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Rujuta Diwekar probably knew that she was sitting on a bestseller when she began writing Don’t Lose Your Mind,Lose Your Weight.

Written by Anushreemajumdar |
May 7, 2009 1:14:51 am

Diet books are the latest bestsellers as readers queue up to shed flab

Rujuta Diwekar (inset) probably knew that she was sitting on a bestseller when she began writing Don’t Lose Your Mind,Lose Your Weight. A dietician and fitness expert,Diwekar was,for several years,the best-kept secret of Mumbai celebrities who depended on her for their fabulous bodies. Then one day,Kareena Kapoor,overweight at 60 kg,asked for an appointment. That was the beginning — as Kapoor’s waistline shrank to size zero,Diwekar became India’s new fitness sensation. Everybody wanted to know her secret formula. When she finally revealed it in Don’t Lose Your Mind… earlier this year,the book immediately rose to the bestseller list and threatened to overtake heavyweights like Booker winner The White Tiger by Aravind Adiga and Booker contender The Sea of Poppies by Amitav Ghosh. At prominent bookstores like Crossword,Oxford Bookstore and Landmark,Diwekar’s slim book,with its lime green spine and curly letters,has notched up sales in thousands.

It has also turned attention to other diet books on the shelves. The Mind and Body sections at bookstores now boast titles like Eat Right 4 Your Type by Peter D’Adamo,I Can Make You Thin by Paul McKenna and South Beach Diet by Arthur Agatston. Priyanka Malhotra of Full Circle bookstore says sales of these diet books have picked up ever since Diwekar’s book was published earlier this year. “Of these,South Beach Diet has the most impressive sales,largely because it documents the diet patterns of Hollywood bigwigs such as Nicole Kidman and Kim Cattrall,” she says. Obviously,when it comes to diet tips,it helps to have celebrity endorsements.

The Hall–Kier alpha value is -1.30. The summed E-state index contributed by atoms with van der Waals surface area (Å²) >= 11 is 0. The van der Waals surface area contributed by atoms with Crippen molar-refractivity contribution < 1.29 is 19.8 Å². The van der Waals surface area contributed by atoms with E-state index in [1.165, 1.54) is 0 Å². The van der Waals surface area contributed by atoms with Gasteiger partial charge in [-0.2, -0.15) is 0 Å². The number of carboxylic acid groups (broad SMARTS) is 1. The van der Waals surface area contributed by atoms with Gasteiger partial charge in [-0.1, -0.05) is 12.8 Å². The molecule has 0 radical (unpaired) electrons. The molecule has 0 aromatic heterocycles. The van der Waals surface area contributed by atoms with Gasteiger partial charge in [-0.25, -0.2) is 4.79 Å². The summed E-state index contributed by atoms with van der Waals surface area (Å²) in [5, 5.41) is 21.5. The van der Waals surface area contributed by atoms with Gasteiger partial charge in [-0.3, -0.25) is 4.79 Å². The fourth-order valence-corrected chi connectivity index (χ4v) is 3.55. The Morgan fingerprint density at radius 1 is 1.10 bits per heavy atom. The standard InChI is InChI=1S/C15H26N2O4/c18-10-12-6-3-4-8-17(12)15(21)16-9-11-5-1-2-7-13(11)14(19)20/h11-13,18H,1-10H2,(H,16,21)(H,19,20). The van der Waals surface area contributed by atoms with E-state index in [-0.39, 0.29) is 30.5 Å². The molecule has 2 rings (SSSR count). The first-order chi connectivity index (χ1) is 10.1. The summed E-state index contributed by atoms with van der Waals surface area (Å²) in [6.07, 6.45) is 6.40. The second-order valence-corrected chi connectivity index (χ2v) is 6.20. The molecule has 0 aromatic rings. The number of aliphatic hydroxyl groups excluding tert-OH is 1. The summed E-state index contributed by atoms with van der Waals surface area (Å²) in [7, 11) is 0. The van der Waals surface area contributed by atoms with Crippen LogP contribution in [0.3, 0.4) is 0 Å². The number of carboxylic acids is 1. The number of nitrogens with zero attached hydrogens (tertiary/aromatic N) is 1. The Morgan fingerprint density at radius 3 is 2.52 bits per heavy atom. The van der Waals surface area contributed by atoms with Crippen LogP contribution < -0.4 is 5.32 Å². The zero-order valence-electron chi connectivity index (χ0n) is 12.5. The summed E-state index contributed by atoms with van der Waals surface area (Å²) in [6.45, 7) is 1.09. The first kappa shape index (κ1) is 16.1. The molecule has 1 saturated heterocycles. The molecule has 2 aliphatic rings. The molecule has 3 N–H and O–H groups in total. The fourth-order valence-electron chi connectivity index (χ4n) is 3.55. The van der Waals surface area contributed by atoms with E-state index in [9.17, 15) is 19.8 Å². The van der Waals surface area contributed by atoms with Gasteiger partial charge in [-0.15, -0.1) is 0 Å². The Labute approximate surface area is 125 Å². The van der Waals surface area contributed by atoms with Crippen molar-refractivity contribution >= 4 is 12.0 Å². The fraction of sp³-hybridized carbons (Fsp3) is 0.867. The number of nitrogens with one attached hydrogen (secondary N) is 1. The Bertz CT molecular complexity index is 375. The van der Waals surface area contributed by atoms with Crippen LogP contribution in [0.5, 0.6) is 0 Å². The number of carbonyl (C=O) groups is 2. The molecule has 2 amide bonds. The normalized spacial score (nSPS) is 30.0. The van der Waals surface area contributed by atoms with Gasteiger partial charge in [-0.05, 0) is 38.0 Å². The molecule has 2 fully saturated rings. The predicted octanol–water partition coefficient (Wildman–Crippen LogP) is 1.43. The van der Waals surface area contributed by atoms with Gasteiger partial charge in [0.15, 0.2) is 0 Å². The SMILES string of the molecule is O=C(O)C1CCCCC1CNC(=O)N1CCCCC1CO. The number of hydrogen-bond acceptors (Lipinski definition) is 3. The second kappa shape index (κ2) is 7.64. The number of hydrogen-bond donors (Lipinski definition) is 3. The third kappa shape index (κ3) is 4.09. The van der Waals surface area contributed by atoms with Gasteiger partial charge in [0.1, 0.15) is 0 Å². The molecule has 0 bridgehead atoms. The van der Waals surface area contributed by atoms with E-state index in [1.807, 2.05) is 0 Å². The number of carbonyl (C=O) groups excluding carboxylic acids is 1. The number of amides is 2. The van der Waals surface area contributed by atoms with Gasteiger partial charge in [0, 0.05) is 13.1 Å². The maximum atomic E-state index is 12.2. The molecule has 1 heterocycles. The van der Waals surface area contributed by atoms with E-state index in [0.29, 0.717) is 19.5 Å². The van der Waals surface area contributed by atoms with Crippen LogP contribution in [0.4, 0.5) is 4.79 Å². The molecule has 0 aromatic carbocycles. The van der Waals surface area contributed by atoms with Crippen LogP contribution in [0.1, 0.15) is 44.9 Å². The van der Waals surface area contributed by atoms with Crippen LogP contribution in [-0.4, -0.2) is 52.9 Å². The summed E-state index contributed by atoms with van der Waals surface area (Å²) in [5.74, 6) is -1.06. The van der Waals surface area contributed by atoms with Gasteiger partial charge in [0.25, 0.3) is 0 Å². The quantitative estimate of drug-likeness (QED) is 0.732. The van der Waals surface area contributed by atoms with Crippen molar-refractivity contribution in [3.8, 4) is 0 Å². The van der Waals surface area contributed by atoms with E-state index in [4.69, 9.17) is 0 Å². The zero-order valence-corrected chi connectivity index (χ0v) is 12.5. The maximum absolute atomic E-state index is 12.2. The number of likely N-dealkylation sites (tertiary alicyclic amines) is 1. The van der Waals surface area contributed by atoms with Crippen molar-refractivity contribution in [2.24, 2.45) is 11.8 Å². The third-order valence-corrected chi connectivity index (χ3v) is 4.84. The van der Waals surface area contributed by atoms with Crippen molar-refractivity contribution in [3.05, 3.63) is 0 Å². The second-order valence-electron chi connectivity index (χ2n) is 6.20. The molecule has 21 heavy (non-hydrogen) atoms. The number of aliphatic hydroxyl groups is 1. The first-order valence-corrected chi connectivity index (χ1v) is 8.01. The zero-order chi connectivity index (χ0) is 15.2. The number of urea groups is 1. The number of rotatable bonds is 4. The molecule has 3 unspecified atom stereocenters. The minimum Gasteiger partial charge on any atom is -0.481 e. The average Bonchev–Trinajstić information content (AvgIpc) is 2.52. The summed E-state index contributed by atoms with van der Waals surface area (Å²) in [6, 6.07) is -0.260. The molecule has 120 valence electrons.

Most of the buyers,she adds,are “working women in their 30s and homemakers in their 40s.” S N Chowdhury,spokesperson,Oxford Bookstores says he’s noticed that many parents want diet books for their daughters. “What works,apart from the content,is the cover design. Diwekar’s book,however,has no picture on the cover,not even of Kareena,” he says.

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While self-help books have always been popular with Delhi’s reading public,these have usually been limited to meditation,tarot and personality building skills. This summer,diet books are the new buzz. Popular blogger Rashmi Bansal captures the mood in her blog called Youth Curry: Insight on Indian Youth. “This is a book grounded in a philosophy of life. A confluence,as it were,of all that Rujuta has learned (and is still learning) from her study of yoga,ayurveda,sports science and nutrition,” she writes.

The success of Don’t Lose your Mind has encouraged other publishing houses to cash in on the trend. HarperCollins India,which predicted the trend two years ago with Fat People Don’t Eat Breakfast by Lee Janogly,is planning other titles “Fat People… has been doing well since its release in India in 2007. Other titles on eating right are also very popular,” says Lipika Bhushan of HarperCollins India. Malhotra,however,says that despite the new popularity of diet books,she would like to add a word of warning: “While these books are very popular with people who want to lose weight quickly,they can often have negative effects on the body and mind in the long run,” she says. Right now,nobody’s listening.

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First published on: 07-05-2009 at 01:14:51 am

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